For a while I wondered if it would have been better had I never encountered television at all. I forgot the footholds it still provided when I first knew it – footholds not entirely of its own making, but neither entirely extrinsic, imported culture. Its own history, not yet corralled into immediately evident strands or channels; old and new programmes placed together for the sensibility to which they were likely to appeal. Television then, still, for a little while, provided one with so many routes out – prospects on its own place in time, its own relation to art, and its role in the world; roads leading towards experiences, works and modes of discourse beyond its borders. Someone said that the point of helping someone is to put them in the condition of no longer needing your help, and television, similarly, seemed to be made by people who believed that the purpose of television was to prepare the viewer for the day when they would no longer need to watch television. Once out, it seemed in memory a very restricted place – like C. S. Lewis’s description of an external observer’s impression of hell – and I felt relief at having kicked its dust off my shoes. Of course, it still had its uses, its place in my life. But I’m getting ahead of myself.
As a child, once old enough to make distinctions, I liked little of the television of my own time. Repeats of classic telefantasy – Doctor Who, the Supermarionation shows, to a lesser extent the ITC spy series – were my main focus. The past was exotic. This vanished epoch was the first lost Eden of my acquaintance, and all of it was experienced via public-service broadcasting. Though I would not have phrased it in such terms, it was clear to me that only television unencumbered by the permanent present-tense of advertising could allow itself the luxury of a curatorial intelligence.
Moondial was repeated at the right time for me to have caught it, but I was put off by its VT look. A Pixley and Howe-Stammers-Walker-reading child, I had discovered that the programmes whose ‘old’ look so fascinated me were shot on 16mm. After Pertwee-era Doctor Who, school memories of Dark Towers, and the cannibalised ‘flashbacks’ of Sky Hunter II, Moondial looked like thin stuff to me. Now I prize that aesthetic, but that’s because it is distant enough to have become an aesthetic; then it was just the way telly looks now, too near in time to be of interest.
Then through reference books and television I discovered the Hammer films, followed them back to Universal horror films, thence to German expressionism, and out. The programming at the local art cinema was excellent, and, when I began to go there regularly in my mid-to-late teens, it became a second home, but television’s repertory screenings were still invaluable. Television no longer compared itself to this older culture – aesthetically, a culture of imitation had taken over television drama - but it could still show the films to which it no longer had any address, and that was all I needed it to do. By this time, of course, it wasn’t the same thing at all - the terrestrial and cable channels of 2001 still showed, taken together, fewer silent films than Channel 4 did in 1994 (or so it seemed – it’d be interesting to find out if this is actually the case).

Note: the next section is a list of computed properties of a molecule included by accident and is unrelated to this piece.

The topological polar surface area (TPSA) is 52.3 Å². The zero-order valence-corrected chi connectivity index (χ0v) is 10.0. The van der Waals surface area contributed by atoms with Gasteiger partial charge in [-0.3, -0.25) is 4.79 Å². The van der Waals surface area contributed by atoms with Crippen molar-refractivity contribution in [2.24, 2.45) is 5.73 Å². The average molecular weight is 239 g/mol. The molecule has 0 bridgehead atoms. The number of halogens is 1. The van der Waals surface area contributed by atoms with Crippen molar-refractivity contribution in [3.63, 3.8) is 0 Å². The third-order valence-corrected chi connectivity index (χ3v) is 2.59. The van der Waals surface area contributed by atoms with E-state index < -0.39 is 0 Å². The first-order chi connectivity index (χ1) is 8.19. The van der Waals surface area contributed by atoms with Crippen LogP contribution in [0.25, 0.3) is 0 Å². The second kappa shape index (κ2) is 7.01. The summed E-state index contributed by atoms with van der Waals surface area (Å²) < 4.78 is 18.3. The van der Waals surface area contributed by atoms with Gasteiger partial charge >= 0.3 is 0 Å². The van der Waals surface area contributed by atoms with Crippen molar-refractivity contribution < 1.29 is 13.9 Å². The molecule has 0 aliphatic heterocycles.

Did I give television up or did it give me up? At some point, in any case, I became aware that I no longer watched it. How I returned to it, as an annex of film history, might be expected to predispose me towards work intelligible in the terms of authorship’s formulation in cinema, and indeed the work I discuss in the following post is an example of this, but although it is unlikely to bear very frequently upon my contributions here, I want to say something about my relationship with television as it now stands. For years, I never watched it. Now, I watch it, but not to look for traces of what it was. Bryan Magee will not come again. But this causes me less concern than many readers might think it ought, perhaps because as someone whose main field of interest is cinema, followed by literature, then music, I spend a lot of time with the dead. I am here not to mourn the television of the liberal consensus, but to rejoice in the number of great works created in its time.
Yes, there is ‘archive melancholy’, which Robin Carmody and I have talked about elsewhere; but for me there is little present-day regret. That television is not now, if it ever was, an artistic medium frees one from the duty to be, provisionally, interested in everything. It concerns me that there are countries I haven’t seen a single film from; it does not concern me that I haven’t yet seen all of Doctor Who, old or new. I will probably never see anything written by Paul Abbott. Generally, I resent programmes that demand I pay attention over a period of weeks, or expect me to maintain interest in a plot-arc, though the annoyance with which Hinchcliffe fans have greeted the new series of Doctor Who does give me a warm glow for old time’s sake – I may even watch some of it.
No longer stuck with its present tense, or what it says about other arts, I have little objection to what the best of television does now. What I have no expectation of liking, I avoid. Television now strikes me as being as good as it can be when one considers the society it is addressing. To attribute its failings to some incapacity of current practitioners has increasingly come, to my mind, to seem naïve – artists are not superbeings who become mortal as you approach them in age – so it was with excitement that I began reading this blog, in which television’s sea-change is rightly laid at the door of the society it was made in, and for.